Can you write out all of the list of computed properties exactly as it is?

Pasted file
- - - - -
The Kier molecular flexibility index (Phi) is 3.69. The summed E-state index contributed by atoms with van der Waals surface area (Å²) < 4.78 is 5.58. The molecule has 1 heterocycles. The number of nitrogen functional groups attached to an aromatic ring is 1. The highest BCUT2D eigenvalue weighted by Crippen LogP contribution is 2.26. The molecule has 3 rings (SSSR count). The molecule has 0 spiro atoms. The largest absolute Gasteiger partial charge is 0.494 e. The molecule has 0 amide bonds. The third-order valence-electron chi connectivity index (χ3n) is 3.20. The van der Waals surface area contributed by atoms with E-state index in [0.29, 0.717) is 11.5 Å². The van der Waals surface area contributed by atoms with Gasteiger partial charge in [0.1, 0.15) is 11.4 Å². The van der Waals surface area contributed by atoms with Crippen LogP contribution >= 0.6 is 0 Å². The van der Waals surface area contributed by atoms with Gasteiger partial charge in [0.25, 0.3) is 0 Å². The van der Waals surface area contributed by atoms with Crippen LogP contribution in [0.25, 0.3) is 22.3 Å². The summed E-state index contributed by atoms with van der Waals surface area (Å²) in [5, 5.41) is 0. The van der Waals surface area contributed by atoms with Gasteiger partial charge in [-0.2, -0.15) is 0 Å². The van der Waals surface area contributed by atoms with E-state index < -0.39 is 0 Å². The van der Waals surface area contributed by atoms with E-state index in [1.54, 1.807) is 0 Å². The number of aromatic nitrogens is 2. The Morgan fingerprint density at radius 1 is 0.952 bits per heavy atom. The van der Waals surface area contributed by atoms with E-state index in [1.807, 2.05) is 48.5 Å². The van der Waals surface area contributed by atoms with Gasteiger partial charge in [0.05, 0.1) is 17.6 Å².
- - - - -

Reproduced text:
The Kier molecular flexibility index (Phi) is 3.69. The summed E-state index contributed by atoms with van der Waals surface area (Å²) < 4.78 is 5.58. The molecule has 1 heterocycles. The number of nitrogen functional groups attached to an aromatic ring is 1. The highest BCUT2D eigenvalue weighted by Crippen LogP contribution is 2.26. The molecule has 3 rings (SSSR count). The molecule has 0 spiro atoms. The largest absolute Gasteiger partial charge is 0.494 e. The molecule has 0 amide bonds. The third-order valence-electron chi connectivity index (χ3n) is 3.20. The van der Waals surface area contributed by atoms with E-state index in [0.29, 0.717) is 11.5 Å². The van der Waals surface area contributed by atoms with Gasteiger partial charge in [0.1, 0.15) is 11.4 Å². The van der Waals surface area contributed by atoms with Crippen LogP contribution >= 0.6 is 0 Å². The van der Waals surface area contributed by atoms with Gasteiger partial charge in [0.25, 0.3) is 0 Å². The van der Waals surface area contributed by atoms with Crippen LogP contribution in [0.25, 0.3) is 22.3 Å². The summed E-state index contributed by atoms with van der Waals surface area (Å²) in [5, 5.41) is 0. The van der Waals surface area contributed by atoms with Gasteiger partial charge in [-0.2, -0.15) is 0 Å². The van der Waals surface area contributed by atoms with E-state index < -0.39 is 0 Å². The van der Waals surface area contributed by atoms with E-state index in [1.54, 1.807) is 0 Å². The number of aromatic nitrogens is 2. The Morgan fingerprint density at radius 1 is 0.952 bits per heavy atom. The van der Waals surface area contributed by atoms with E-state index in [1.807, 2.05) is 48.5 Å². The van der Waals surface area contributed by atoms with Gasteiger partial charge in [0.05, 0.1) is 17.6 Å².